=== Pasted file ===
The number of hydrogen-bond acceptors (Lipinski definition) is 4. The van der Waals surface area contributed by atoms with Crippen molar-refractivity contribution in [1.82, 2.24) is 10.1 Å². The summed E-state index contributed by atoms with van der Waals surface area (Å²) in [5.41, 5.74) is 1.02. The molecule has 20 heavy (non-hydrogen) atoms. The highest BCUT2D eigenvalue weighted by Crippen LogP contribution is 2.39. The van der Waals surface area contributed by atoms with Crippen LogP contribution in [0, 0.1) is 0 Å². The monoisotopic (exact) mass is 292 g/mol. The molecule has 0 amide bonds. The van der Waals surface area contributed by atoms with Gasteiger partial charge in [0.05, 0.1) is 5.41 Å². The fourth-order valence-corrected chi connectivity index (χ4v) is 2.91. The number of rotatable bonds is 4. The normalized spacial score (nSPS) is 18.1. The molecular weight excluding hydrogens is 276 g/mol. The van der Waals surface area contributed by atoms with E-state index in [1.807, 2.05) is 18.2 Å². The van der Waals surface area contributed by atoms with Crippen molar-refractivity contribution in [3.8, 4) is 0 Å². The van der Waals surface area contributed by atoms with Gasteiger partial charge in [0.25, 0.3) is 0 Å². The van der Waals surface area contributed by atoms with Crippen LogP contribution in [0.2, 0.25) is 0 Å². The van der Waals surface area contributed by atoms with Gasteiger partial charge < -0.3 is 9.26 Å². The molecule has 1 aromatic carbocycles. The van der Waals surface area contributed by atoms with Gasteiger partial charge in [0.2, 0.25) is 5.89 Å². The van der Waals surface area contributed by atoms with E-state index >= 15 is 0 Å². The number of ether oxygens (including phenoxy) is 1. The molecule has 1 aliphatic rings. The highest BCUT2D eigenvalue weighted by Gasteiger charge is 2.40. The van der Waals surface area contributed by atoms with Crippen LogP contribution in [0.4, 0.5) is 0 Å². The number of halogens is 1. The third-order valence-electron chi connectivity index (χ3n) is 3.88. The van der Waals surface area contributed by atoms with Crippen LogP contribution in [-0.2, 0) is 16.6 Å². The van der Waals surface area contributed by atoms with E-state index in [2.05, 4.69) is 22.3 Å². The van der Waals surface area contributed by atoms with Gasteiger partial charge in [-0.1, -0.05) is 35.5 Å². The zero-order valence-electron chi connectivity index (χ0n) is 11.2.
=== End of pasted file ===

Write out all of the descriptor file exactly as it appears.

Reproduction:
The number of hydrogen-bond acceptors (Lipinski definition) is 4. The van der Waals surface area contributed by atoms with Crippen molar-refractivity contribution in [1.82, 2.24) is 10.1 Å². The summed E-state index contributed by atoms with van der Waals surface area (Å²) in [5.41, 5.74) is 1.02. The molecule has 20 heavy (non-hydrogen) atoms. The highest BCUT2D eigenvalue weighted by Crippen LogP contribution is 2.39. The van der Waals surface area contributed by atoms with Crippen LogP contribution in [0, 0.1) is 0 Å². The monoisotopic (exact) mass is 292 g/mol. The molecule has 0 amide bonds. The van der Waals surface area contributed by atoms with Gasteiger partial charge in [0.05, 0.1) is 5.41 Å². The fourth-order valence-corrected chi connectivity index (χ4v) is 2.91. The number of rotatable bonds is 4. The normalized spacial score (nSPS) is 18.1. The molecular weight excluding hydrogens is 276 g/mol. The van der Waals surface area contributed by atoms with E-state index in [1.807, 2.05) is 18.2 Å². The van der Waals surface area contributed by atoms with Crippen molar-refractivity contribution in [3.8, 4) is 0 Å². The van der Waals surface area contributed by atoms with Gasteiger partial charge in [0.25, 0.3) is 0 Å². The van der Waals surface area contributed by atoms with Crippen LogP contribution in [0.2, 0.25) is 0 Å². The van der Waals surface area contributed by atoms with Gasteiger partial charge < -0.3 is 9.26 Å². The molecule has 1 aromatic carbocycles. The van der Waals surface area contributed by atoms with Gasteiger partial charge in [0.2, 0.25) is 5.89 Å². The van der Waals surface area contributed by atoms with E-state index >= 15 is 0 Å². The number of ether oxygens (including phenoxy) is 1. The molecule has 1 aliphatic rings. The highest BCUT2D eigenvalue weighted by Gasteiger charge is 2.40. The van der Waals surface area contributed by atoms with Crippen LogP contribution in [0.4, 0.5) is 0 Å². The number of halogens is 1. The third-order valence-electron chi connectivity index (χ3n) is 3.88. The van der Waals surface area contributed by atoms with Crippen LogP contribution in [-0.2, 0) is 16.6 Å². The van der Waals surface area contributed by atoms with E-state index in [2.05, 4.69) is 22.3 Å². The van der Waals surface area contributed by atoms with Gasteiger partial charge in [-0.1, -0.05) is 35.5 Å². The zero-order valence-electron chi connectivity index (χ0n) is 11.2.